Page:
- The previous studies on the goals and requirements for the pan-European Data portal and the associated technical workshop.
- Analysis on how to publish PSI in a proper way.
- Workshop on Removing the roadblocks to a Pan-European market for PSI re-use.
- The Co-funded 7th R&D Framework Programme research projects:
- LOD2 – aiming at increasing public access to high-value, machine-readable data sets.
- Linked Open Data Around the Clock (LATC) – a Support Action working on the publishing and usage of Linked Data on the Web.
- The Technologies for Information Management programme to create intelligent digital objects and knowledge management by supporting knowledge exchange and the semantic web.
December 2011: The Communication on Open Data
Following the first Digital Agenda workshop, the Commission adopted a Communication on Open Data by December 2011. In this Communication, the Commission proposes several actions to accomplish the objectives previously announced in the aforementioned DAE workshop:
- To create a portal site for Commission-held information aiming at an expansion to other EU institutions, bodies and agencies at a later stage.
- To work with the Member States on data formats and interoperability between existing sites.
- To create a Pan-European umbrella site linking information held by EU institutions, bodies and agencies and by Member States.
First Update: New Data Workshop at the Digital Agenda Assembly 2012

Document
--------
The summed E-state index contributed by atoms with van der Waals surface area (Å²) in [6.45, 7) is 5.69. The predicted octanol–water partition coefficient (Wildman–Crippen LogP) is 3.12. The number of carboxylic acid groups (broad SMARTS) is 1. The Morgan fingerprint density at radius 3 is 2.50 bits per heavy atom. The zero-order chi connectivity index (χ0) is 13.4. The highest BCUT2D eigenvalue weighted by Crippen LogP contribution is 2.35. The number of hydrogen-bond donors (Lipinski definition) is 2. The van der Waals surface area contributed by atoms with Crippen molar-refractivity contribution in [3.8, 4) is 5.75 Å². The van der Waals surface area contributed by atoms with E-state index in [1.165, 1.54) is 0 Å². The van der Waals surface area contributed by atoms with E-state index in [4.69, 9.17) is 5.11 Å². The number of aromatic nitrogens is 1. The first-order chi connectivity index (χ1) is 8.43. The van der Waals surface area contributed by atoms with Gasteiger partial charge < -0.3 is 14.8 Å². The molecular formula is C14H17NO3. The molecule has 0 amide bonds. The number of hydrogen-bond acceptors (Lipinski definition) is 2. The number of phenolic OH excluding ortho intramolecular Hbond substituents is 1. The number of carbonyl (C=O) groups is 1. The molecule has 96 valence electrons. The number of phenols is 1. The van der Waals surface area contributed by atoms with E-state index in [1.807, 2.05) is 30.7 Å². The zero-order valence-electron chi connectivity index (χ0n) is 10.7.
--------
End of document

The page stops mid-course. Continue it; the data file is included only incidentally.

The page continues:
In June 2012, the Digital Agenda Assembly 2012 housed a new Data Workshop where the European Commission Open Data and PSI roadmap was presented again, mainly:
- The aforementioned development of an Open Data Communication strategy.
- The continuous revision of the PSI directive.
- An EC integrated reuse policy, which recognises the economic potential of re-use of PSI.
It is also remarkable to recall the European overall bet for data handling, Open Data and Open Access, not only by Open Data policies and a regulatory strand (PSI Directive), but also by means of research, innovation and ICT deployment pilots and portals implemented through financial support instruments such as the FP7 and CIP-ICT-PSP 2011-13 R&D&I multiple programmes, that are currently almost gone but will have continuity with the new Horizon 2020 programme.
Some of the questions that lead this Workshop where:
European Data license
There is a strong need to investigate requirements for an European Data License, given that if we want to encourage use and reuse of data across European borders, there may be the need for a single cross-border license. Several questions then arise: Will one of the existing licenses do the job, or do we need a new one? If we do need a license, is there an obvious choice, or is something new required?
Release of Core Data
A first-priority task will be to identify and evangelise Open release of Core Reference Data, given that European Member States have already huge quantities of valuable data. Some of this data is now becoming freely available in certain Member States, but too much of it remains locked up behind odd rules and unsustainable cost-recovery models. It is also difficult to compare data between Member States.